TERRY GROSS, HOST:
This is FRESH AIR. I'm Terry Gross. Our guest today is banjo player Bela Fleck. He spoke with our producer Sam Briger. Here's Sam.
SAM BRIGER, BYLINE: It's not easy to find out just how many Grammy awards Bela Fleck has won. Wikipedia says 14. Some articles say 16. His own website puts the count at 15. At some point, it doesn't really matter. And whatever number, Bela Fleck is by far the most famous and celebrated banjo player on the planet. He has a new album of instrumentals, his first bluegrass album in 20 years. It's called "My Bluegrass Heart," and it's dedicated to two of his musical heroes and collaborators that died in the last year, pianist Chick Corea and singer and guitarist Tony Rice.
Bela Fleck has recorded over 50 of his own albums over the years with all sorts of groups including his mainstay band Bela Fleck and the Flecktones, New Grass Revival and with his wife Abigail Washburn who's also an amazing banjo player. I spoke with Bela Fleck at the end of last month from his home studio, and he was gracious enough to bring along his banjo. Before we get to the conversation, let's hear the lead track from "My Bluegrass Heart." This is "Vertigo."
(SOUNDBITE OF BELA FLECK'S "VERTIGO")
BRIGER: That's "Vertigo" from Bela Fleck's new album "My Bluegrass Heart." Bela Fleck, welcome to FRESH AIR.
BELA FLECK: Oh, it's so nice to be here. Thanks for having me.
BRIGER: Do you remember the first time that you were struck by the sound of a banjo?
FLECK: Yeah. The first banjo experience for me was "The Beverly Hillbillies." And I was somewhere around 5 years old, maybe younger, and I was at my grandparents' house in Queens. And they let us watch TV, and on comes "The Beverly Hillbillies." And there's the sound of Earl Scruggs' banjo, which has turned a lot of us into banjo players - just that sound, you know? He had that power over an unactivated banjo player to switch the switch on. And once you had heard him play, you were like a zombie looking for a banjo and trying to figure out how to play it.
But yeah, that was the thing. And I didn't know what it was. I'm a New York City kid. I had nothing to do with bluegrass or country music, and really, I wasn't really interested in the rootsy, folksy side of it. It was just the sound of that dang banjo. I mean, holy cow. Earl Scruggs was just such a force, and it was - it's earthy. It's incredibly virtuosic all at the same time. I always think of him as, like, a high-tech primitive.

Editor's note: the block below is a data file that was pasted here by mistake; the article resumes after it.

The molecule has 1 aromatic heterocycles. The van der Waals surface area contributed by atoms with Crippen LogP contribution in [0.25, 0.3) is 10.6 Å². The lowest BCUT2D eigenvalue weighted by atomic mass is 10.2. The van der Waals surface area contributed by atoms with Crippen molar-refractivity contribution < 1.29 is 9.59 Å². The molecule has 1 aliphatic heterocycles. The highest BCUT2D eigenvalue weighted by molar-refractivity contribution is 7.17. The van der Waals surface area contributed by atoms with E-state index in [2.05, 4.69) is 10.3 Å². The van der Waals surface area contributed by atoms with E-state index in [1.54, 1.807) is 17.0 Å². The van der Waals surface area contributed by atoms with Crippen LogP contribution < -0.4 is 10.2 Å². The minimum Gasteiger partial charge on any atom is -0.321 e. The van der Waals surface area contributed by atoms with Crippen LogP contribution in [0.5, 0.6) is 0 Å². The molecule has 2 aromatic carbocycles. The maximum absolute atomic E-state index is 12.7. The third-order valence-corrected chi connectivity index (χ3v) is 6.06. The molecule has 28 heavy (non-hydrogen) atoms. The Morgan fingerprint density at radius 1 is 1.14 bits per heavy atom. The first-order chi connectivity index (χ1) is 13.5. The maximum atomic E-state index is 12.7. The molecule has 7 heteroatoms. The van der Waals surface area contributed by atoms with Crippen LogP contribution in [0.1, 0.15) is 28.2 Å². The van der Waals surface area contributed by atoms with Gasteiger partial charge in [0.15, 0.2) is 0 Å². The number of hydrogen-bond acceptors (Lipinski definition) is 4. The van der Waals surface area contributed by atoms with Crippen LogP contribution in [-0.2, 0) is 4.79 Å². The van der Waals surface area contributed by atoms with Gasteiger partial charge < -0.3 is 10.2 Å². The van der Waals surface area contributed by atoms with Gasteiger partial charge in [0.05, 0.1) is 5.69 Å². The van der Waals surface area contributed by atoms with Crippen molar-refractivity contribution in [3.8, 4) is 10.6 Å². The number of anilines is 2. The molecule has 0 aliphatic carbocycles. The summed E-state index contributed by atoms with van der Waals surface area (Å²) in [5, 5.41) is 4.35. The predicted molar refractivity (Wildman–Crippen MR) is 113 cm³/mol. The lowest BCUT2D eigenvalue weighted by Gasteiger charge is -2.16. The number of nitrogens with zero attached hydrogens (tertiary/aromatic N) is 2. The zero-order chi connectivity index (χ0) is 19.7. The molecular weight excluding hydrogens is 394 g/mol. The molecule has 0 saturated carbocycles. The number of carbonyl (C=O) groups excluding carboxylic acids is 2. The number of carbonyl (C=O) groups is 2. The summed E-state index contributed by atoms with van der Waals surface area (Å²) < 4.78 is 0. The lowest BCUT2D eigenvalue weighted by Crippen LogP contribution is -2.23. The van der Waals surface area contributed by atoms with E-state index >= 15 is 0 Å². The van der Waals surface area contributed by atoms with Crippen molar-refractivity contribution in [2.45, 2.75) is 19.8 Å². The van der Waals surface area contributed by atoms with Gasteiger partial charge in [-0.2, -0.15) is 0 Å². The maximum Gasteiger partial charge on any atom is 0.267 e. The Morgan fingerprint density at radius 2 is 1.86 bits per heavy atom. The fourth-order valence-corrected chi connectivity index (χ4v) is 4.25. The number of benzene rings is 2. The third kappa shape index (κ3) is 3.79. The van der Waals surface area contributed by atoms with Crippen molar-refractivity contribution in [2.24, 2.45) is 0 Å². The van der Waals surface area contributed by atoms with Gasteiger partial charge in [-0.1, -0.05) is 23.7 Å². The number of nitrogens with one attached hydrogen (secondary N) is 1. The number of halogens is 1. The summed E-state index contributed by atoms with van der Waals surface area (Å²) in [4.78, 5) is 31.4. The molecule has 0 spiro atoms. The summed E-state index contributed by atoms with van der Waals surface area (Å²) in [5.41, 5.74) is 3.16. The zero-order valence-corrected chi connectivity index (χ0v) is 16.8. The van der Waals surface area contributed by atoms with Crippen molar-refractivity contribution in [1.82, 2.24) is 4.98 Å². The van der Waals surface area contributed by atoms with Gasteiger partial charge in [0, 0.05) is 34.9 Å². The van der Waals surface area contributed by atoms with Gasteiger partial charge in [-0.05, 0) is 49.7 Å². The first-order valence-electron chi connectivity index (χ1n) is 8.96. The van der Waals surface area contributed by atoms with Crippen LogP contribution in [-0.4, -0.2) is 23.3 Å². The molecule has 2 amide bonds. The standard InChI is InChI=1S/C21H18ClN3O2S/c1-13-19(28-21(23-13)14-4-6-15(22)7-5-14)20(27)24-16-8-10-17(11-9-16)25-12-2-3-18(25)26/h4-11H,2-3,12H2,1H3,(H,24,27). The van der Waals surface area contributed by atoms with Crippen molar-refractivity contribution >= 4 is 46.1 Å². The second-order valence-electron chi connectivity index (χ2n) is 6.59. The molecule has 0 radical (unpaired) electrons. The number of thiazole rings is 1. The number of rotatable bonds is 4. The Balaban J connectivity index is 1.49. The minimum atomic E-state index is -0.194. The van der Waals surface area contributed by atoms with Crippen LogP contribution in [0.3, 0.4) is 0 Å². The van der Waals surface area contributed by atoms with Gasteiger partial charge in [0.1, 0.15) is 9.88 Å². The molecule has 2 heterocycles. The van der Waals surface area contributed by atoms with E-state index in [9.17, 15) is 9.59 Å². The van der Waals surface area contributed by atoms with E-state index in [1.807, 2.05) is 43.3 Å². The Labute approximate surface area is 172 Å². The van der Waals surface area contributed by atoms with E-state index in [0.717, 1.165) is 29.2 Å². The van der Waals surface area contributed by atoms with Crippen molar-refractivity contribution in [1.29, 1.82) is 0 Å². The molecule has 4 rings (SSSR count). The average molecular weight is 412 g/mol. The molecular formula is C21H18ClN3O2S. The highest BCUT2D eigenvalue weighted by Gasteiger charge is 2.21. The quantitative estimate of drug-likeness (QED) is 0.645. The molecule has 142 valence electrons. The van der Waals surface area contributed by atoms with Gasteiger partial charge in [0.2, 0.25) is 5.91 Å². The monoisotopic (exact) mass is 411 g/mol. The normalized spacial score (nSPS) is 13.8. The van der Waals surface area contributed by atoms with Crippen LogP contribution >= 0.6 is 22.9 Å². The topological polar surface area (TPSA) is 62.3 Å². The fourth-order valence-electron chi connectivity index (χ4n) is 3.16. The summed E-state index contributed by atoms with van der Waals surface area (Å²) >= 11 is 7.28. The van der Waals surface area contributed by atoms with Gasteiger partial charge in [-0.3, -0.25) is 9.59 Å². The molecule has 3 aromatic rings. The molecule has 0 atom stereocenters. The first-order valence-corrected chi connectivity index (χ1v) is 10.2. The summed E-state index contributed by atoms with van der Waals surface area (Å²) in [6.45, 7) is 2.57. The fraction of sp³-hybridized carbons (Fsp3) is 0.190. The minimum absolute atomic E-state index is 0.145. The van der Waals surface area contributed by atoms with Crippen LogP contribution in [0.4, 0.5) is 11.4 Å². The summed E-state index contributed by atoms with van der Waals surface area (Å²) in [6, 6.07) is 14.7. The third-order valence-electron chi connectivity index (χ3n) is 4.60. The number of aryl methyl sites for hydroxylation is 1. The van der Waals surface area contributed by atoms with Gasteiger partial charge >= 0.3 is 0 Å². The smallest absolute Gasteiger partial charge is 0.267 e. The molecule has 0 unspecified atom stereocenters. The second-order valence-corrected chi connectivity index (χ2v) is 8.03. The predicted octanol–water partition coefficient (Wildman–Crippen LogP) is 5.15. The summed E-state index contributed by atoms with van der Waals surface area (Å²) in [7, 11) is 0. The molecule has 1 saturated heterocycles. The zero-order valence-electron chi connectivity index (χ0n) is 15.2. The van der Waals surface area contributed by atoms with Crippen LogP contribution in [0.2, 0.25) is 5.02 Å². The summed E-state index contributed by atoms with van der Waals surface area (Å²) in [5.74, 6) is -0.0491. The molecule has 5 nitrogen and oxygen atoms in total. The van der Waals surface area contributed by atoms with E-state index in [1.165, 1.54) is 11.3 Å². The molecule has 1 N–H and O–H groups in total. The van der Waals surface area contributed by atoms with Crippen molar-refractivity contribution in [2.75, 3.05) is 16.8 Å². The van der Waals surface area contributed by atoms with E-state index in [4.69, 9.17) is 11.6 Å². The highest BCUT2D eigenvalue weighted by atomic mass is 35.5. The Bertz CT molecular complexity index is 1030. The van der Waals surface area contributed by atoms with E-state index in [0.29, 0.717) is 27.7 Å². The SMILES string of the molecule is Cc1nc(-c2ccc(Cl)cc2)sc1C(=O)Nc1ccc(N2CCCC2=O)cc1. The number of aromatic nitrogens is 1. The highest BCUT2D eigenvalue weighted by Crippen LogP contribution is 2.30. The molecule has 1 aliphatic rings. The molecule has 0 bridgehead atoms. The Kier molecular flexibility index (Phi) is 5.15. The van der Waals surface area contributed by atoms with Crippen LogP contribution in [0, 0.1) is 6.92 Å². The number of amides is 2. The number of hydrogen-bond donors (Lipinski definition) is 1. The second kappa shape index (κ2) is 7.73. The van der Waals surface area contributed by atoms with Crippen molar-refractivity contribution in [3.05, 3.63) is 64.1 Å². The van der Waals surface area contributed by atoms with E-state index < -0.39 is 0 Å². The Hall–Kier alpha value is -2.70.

BRIGER: So Earl Scruggs and "Beverly Hillbillies" is your The Beatles on "The Ed Sullivan Show."
FLECK: It was. I mean, the Beatles also had a big impact on me, too. And being a New Yorker - although I always felt like an outsider to bluegrass, like, to the real bluegrass which is kind of why I wanted to move to Kentucky and why I wanted to play with people like Tony Rice and Sam Bush and Jerry Douglas, people who came from there. I wanted to be accepted, I think, you know, by some of those people as a Yankee banjo player. It's not the easiest thing to pull off.
BRIGER: Yeah. The first time I sort of heard a banjo or at least realized that I was listening to a banjo was on one of Steve Martin's comedy albums where he says it's impossible to be sad while playing the banjo, and even sad songs sound happy. And he said that if Nixon had had a banjo, it would have saved him.
BRIGER: But I know people who otherwise have great taste in music but for some reason just can't stand the banjo. And you must have reflected upon that over the years and why that is. Do you think it's the actual sound of the instrument or some sort of cultural stigma?
FLECK: Well, I do agree with you. First of all, I think there are banjo people who just tend to like banjo or, when they hear it, it switches something on in them. Whether they learn to play it or not, it switches on something that - you know, dopamine or something. You like it, you know? And then there are people who are just - they just hate its guts. And like - I think some of them, like you're suggesting, some of them, it's because of all of the, you know, the "Deliverance" movie or "Hee Haw." They think it's stupid.
You know, they don't know the true history of the instrument. They don't really understand that it comes from Africa and that it was brought over by the slaves, that it played a role in the early days of jazz, that there were banjo orchestras in the late 1800s. It was the guitar before there was a guitar in our, you know, in our continent. So you know, part of it is ignorance, and some of it may just be innate. Just like that part of me that got switched on, something switches them off.
BRIGER: Have you felt like you've had to be the ambassador for the banjo at certain points in your life, where you had to sort of prove how great an instrument it was and how versatile it could be?
FLECK: Yeah, I've got a little bit of a chip on my shoulder that it's a lot more than people allow it to be in their perception. And I guess I - you could say I've benefited from that because when I play something like a classical piece or I play with someone like Chick Corea where they don't expect to hear a banjo or an orchestra, you know, concerto, for instance, they're surprised. They don't expect it to be good. They expect it to be bad. So you know, if - and so I don't have to be that good to get them to change their perception.
BRIGER: (Laughter) You just have to be a little better than their perception?
FLECK: Yeah, I just don't have to - I just can't suck. But if I'm, you know, decent, you know - I mean, I don't pretend to be, you know, the level of jazz musician that, you know, that we have in the world. But you know, I'm kind of a poker. I do the best I can, but people are surprised. You know, I think the best I do is at being myself. You know, there's some kind of a composite that blends all the different things that I've liked. And that's the most honest, and that's - yeah, like I said, I think that's what I'm the best. And bluegrass is at the heart of it even though I don't come from it. I'm an outsider to that world.